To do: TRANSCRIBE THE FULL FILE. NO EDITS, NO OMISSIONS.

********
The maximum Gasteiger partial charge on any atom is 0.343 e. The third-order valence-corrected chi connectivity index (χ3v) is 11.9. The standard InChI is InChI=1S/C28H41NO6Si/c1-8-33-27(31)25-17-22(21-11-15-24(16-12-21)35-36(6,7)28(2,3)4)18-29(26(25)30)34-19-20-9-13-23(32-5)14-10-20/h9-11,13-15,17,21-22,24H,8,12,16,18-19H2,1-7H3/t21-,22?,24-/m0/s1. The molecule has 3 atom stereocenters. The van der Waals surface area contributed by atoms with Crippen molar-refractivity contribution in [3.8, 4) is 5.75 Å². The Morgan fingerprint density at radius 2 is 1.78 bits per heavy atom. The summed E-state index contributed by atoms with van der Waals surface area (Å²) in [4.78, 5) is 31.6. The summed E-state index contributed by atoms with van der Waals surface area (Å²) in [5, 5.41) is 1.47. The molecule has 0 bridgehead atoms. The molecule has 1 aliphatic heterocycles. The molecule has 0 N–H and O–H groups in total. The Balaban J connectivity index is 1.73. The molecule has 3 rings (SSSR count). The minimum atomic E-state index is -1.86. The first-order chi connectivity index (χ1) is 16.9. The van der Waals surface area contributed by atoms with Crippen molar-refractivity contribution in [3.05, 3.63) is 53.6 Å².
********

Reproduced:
The maximum Gasteiger partial charge on any atom is 0.343 e. The third-order valence-corrected chi connectivity index (χ3v) is 11.9. The standard InChI is InChI=1S/C28H41NO6Si/c1-8-33-27(31)25-17-22(21-11-15-24(16-12-21)35-36(6,7)28(2,3)4)18-29(26(25)30)34-19-20-9-13-23(32-5)14-10-20/h9-11,13-15,17,21-22,24H,8,12,16,18-19H2,1-7H3/t21-,22?,24-/m0/s1. The molecule has 3 atom stereocenters. The van der Waals surface area contributed by atoms with Crippen molar-refractivity contribution in [3.8, 4) is 5.75 Å². The Morgan fingerprint density at radius 2 is 1.78 bits per heavy atom. The summed E-state index contributed by atoms with van der Waals surface area (Å²) in [4.78, 5) is 31.6. The summed E-state index contributed by atoms with van der Waals surface area (Å²) in [5, 5.41) is 1.47. The molecule has 0 bridgehead atoms. The molecule has 1 aliphatic heterocycles. The molecule has 0 N–H and O–H groups in total. The Balaban J connectivity index is 1.73. The molecule has 3 rings (SSSR count). The minimum atomic E-state index is -1.86. The first-order chi connectivity index (χ1) is 16.9. The van der Waals surface area contributed by atoms with Crippen molar-refractivity contribution in [3.05, 3.63) is 53.6 Å².